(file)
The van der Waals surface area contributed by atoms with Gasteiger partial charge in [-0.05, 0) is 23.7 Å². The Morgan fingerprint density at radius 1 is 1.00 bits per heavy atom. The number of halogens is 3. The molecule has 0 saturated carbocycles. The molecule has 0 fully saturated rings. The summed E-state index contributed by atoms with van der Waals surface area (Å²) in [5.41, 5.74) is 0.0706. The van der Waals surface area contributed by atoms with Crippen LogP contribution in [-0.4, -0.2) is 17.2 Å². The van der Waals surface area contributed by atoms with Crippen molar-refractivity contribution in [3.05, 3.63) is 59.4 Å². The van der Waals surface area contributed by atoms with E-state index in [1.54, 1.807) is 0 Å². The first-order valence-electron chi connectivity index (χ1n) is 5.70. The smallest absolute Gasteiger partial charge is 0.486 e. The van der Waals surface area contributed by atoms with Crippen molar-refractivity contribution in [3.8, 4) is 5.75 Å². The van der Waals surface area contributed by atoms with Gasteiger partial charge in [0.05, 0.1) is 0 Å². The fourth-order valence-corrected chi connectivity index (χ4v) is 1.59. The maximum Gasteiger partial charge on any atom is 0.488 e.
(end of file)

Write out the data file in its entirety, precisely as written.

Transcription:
The van der Waals surface area contributed by atoms with Gasteiger partial charge in [-0.05, 0) is 23.7 Å². The Morgan fingerprint density at radius 1 is 1.00 bits per heavy atom. The number of halogens is 3. The molecule has 0 saturated carbocycles. The molecule has 0 fully saturated rings. The summed E-state index contributed by atoms with van der Waals surface area (Å²) in [5.41, 5.74) is 0.0706. The van der Waals surface area contributed by atoms with Crippen LogP contribution in [-0.4, -0.2) is 17.2 Å². The van der Waals surface area contributed by atoms with Crippen molar-refractivity contribution in [3.05, 3.63) is 59.4 Å². The van der Waals surface area contributed by atoms with E-state index in [1.54, 1.807) is 0 Å². The first-order valence-electron chi connectivity index (χ1n) is 5.70. The smallest absolute Gasteiger partial charge is 0.486 e. The van der Waals surface area contributed by atoms with Crippen molar-refractivity contribution in [3.8, 4) is 5.75 Å². The van der Waals surface area contributed by atoms with Gasteiger partial charge in [0.05, 0.1) is 0 Å². The fourth-order valence-corrected chi connectivity index (χ4v) is 1.59. The maximum Gasteiger partial charge on any atom is 0.488 e.